Update Your Disaster Recovery Plan as Things Change

Posted by Peter Rogers

As countries and organisations make their way down through the Covid-19 alert levels, and move towards the "new normal", we have a tendency to forget what we learnt.  Some of these "learnings" need to be captured so they are forgotten and can be used in the future to save your organisation from any losses. 

One of these things we learnt at Mango, so that nothing was forgotten, was to regularly update our Disaster Recovery Plan (DRP).

Once a disaster or crisis is over, companies tend to put their plans back in the bottom drawer and forget about them.

You should try and fight this and make your DRP a critical risk control tool for your business.

This blog comes from an ongoing series that originated from "26 Ideas for Working from Home for Compliance Professionals".

Crisis Just Ahead sign with a bad day

Why Do You Need a DRP

The point of a DRP is to ensure the plans are followed when a disaster occurs.

But the DRP needs to reviewed and updated to capture lessons learnt. This is so that the next time a crisis occurs they are accurate and ready to be used again.

But, I hear you say, "what is the chance of another major disaster occurring?"

If you considered the range of disasters that could affect you or your clients, the next one is just around the corner!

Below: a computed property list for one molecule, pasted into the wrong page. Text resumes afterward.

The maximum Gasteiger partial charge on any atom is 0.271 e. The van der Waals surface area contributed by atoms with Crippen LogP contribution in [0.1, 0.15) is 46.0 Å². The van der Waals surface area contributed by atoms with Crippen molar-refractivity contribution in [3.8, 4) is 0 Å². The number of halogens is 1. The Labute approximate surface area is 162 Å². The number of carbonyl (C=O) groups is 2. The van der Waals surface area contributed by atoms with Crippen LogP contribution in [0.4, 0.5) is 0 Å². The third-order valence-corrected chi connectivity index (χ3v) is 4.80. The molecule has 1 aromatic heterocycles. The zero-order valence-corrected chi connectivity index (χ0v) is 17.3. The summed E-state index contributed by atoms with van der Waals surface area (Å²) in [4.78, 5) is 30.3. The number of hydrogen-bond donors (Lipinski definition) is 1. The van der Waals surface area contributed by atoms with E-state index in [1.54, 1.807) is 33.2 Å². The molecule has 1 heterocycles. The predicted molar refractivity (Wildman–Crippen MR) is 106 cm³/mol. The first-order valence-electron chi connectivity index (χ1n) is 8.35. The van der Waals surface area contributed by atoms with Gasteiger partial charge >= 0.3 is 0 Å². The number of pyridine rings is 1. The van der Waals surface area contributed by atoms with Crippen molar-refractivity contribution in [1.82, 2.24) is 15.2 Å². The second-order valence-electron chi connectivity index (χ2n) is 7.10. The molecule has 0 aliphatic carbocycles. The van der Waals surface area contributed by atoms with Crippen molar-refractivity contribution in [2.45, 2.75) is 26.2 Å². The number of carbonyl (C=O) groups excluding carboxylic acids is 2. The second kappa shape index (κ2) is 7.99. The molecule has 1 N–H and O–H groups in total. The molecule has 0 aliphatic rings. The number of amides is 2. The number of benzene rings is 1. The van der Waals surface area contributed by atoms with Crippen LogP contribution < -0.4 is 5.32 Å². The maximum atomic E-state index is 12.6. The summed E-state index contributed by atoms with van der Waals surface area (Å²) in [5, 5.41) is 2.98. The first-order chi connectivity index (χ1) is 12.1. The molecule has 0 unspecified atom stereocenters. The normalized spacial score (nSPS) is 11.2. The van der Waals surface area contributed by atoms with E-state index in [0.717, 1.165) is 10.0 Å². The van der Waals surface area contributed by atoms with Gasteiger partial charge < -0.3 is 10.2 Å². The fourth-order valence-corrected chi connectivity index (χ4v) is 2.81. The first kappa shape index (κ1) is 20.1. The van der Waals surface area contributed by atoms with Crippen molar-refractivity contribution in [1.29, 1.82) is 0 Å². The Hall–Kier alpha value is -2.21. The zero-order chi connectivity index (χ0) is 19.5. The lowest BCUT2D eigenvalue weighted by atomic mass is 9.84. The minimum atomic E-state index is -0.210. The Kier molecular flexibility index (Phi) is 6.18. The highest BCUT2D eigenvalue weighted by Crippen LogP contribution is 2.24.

List of Disasters Affecting Mango Limited 

I quickly noted down some  disasters that have or could have effect our business here in New Zealand in the last 18 years.

The list is bigger than you think:

  • 1997 – Asian Crisis Recession
  • 2000 – Y2k
  • 2001 – 911 terrorist attack
  • 2002 – SAR’s epidemic
  • 2008 – Global Financial Crisis
  • 2010 – Christchurch Earthquake (New Zealand)
  • 2010/2011 – Queensland Floods
  • 2011 – Christchurch Earthquake (New Zealand)
  • 2011 – RENA sinking (New Zealand maritime disaster)
  • 2012 - MERS epidemic
  • 2016 – Kaikoura Earthquake (New Zealand)
  • 2019 – Christchurch Mosque Shooting (New Zealand)
  • 2019 – White Island volcano explosion (New Zealand)
  • 2020 – Covid-19 pandemic

All of these disasters had or could have had a major impact to our business.

in some cases these disasters will impact well into the future (i.e. extra security at airports thanks 911).

 

Conducting a Review of the DRP

The point is that every time we are faced with a disaster or come out of a disaster, here at Mango we review our plan.

We ask ourselves the following during the review:

  • Did we understand what we did?
  • Could we have done something better.
  • Do we need to update our plan from our learnings?
  • Do our plans continue to cover events that have not occurred yet.
  • Have top management reviewed the plans?
  • Did we discuss the plan with our employees and did they practice it?

 

Takeaway:

  1. Having a DRP guides your employees on what to do
  2. The DRP will give them confidence that the company knows what it is doing.
  3. The DRP enables business and employee will manage and control the situation
  4. You will be able to exit business sites and return to work faster.
  5. The DRP will minimise any losses you may suffer
  6. The DRP will identify opportunities to improve

Tags: QHSE Management, Integrated QHSE